November 9, 2014 / 4:28 PM / 4 years ago

Nishikori stuns Murray as Federer is off to flyer

LONDON (Reuters) - Japan’s Kei Nishikori made a stunning start to the ATP World Tour Finals with a 6-4 6-4 win over Andy Murray on Sunday but fellow debutant Milos Raonic was put firmly in his place by Swiss maestro Roger Federer.

Kei Nishikori of Japan hits a return during his men's singles tennis match against Andy Murray of Britain at the ATP World Tour Finals at the O2 Arena in London November 9, 2014. REUTERS/Dylan Martinez

Asian trailblazer Nishikori walked on court accompanied by the usual O2 Arena music and lights before dismantling home favorite Murray with some dazzling special effects of his own.

Canada’s Raonic, like Nishikori the first man from his country to qualify for the ATP’s year-ending showpiece, began horribly before improving as he lost 6-1 7-6(0) to six-times former champion Federer.

Federer and Nishikori will now meet in Group B on Tuesday when Murray and Raonic will be battling to keep themselves afloat in the round-robin event.

The 24-year-old Nishikori admitted he tried not to look up into the soaring stands at the 17,000 sell-out London venue in a nervous start against Murray, who qualified for the seventh year in succession after three-title burst since September.

Once the U.S. Open runner-up settled, however, he led former Wimbledon champion Murray a merry dance.

Even a late Murray fightback, when the tenacious Scot battled back from 4-1 down in the second set to 4-4, failed to knock Nishikori off track as he closed out an impressive victory on the electric blue indoor court.

“The stadium is huge. I tried not to look up too much because there was too many people on the top,” Nishikori, the world number five, told reporters.

“Maybe when I walked into the stadium, I was nervous, but at the same time I was really excited to play with this crowd.

“I was really happy that I played good tennis on this situation.”


Murray broke serve to lead 3-2 in the opening set but immediately dropped his own to love and conceded the opening set in tame fashion when an attempted dropshot nestled into the net.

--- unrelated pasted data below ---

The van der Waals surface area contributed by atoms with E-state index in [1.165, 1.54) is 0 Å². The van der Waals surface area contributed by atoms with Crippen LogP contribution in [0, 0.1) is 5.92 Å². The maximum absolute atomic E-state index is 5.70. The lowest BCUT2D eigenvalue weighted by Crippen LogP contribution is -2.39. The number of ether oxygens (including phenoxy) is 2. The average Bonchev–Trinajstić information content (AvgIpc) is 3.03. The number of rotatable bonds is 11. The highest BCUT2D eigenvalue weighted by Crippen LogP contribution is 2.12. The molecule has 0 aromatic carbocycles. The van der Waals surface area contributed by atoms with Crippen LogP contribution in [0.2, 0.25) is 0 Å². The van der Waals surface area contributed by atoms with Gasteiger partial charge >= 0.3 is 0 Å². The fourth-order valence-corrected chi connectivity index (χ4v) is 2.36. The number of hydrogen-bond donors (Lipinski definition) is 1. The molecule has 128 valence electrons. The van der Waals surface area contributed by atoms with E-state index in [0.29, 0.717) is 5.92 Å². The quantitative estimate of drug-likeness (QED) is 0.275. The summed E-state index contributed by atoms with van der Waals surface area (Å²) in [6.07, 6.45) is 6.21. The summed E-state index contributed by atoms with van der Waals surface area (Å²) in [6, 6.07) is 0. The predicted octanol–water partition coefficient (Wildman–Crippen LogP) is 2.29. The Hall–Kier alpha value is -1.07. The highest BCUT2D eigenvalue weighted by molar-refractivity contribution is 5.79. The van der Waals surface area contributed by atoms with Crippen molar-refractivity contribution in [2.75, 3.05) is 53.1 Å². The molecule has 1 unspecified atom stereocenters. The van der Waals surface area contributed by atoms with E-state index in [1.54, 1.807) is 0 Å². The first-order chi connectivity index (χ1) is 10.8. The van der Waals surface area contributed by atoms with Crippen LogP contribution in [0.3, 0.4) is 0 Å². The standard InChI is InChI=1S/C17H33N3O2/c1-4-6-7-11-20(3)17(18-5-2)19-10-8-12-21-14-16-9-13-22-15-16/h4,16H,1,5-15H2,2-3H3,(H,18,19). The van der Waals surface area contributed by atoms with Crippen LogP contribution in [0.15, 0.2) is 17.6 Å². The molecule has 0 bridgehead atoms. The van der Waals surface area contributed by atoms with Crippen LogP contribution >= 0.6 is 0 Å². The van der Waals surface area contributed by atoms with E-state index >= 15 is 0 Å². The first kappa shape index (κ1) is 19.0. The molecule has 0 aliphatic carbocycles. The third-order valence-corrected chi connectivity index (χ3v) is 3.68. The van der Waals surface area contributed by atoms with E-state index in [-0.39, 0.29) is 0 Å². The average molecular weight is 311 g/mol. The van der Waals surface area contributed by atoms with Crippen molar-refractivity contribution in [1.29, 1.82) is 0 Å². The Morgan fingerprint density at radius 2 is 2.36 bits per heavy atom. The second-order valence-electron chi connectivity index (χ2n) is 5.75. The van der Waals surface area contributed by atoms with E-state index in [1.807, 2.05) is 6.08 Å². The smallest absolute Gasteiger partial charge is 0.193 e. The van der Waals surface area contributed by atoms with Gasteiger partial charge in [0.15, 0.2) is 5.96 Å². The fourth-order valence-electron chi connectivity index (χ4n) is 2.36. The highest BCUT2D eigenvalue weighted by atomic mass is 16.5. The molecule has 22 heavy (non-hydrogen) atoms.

With plenty of Japanese flags fluttering in the darkened stands, Nishikori quickly forged ahead at the start of the second set, catching Murray well behind the baseline with a cute drop shot to break on the way to a 3-0 lead.

Murray was in danger of being overwhelmed but he scrapped and scraped his way through his next service game when Nishikori failed to take three chances for a 4-0 lead, one of which, a missed forehand down the line, was a glaring error.

It looked as though it might prove costly for the 24-year-old as Murray clawed back to 4-4 with the help of some Nishikori errors but just when the momentum appeared to have shifted, the Japanese gathered himself for another attack.

He sealed a first victory over Murray in four attempts on his first match point when the Briton wafted a backhand long.

“I didn’t serve well enough and he was able to dictate a lot of points, especially behind my second serve,” Murray said.

“You need to try to forget about today, work on some things tomorrow, and hopefully play better on Tuesday.”

Federer needed only 25 minutes to take the opening set against Raonic.

Despite the Canadian’s first serve thundering toward him regularly at over 140mph, the Swiss was unflustered as he twice pocketed Raonic’s service games.

Raonic saved a break point at 1-1 in the second set and that escape appeared to fuel him with more belief as his serve and his forehand began to knock Federer out of his comfort zone.

In three consecutive Federer service games the 23-year-old had break points, the last of them being a set point at 6-5.

Federer saved that with a piercing first serve and, crisis averted, rattled through the tiebreaker in quick time.

“The second set was much tougher, it was an important set to win,” Federer said on court. “I don’t think he played a great breaker but it was a great one to win.

“But we have a tough group so it’s always going to be hard advancing but it brings me a step closer.”

Editing by Ed Osmond and Steve Tongue

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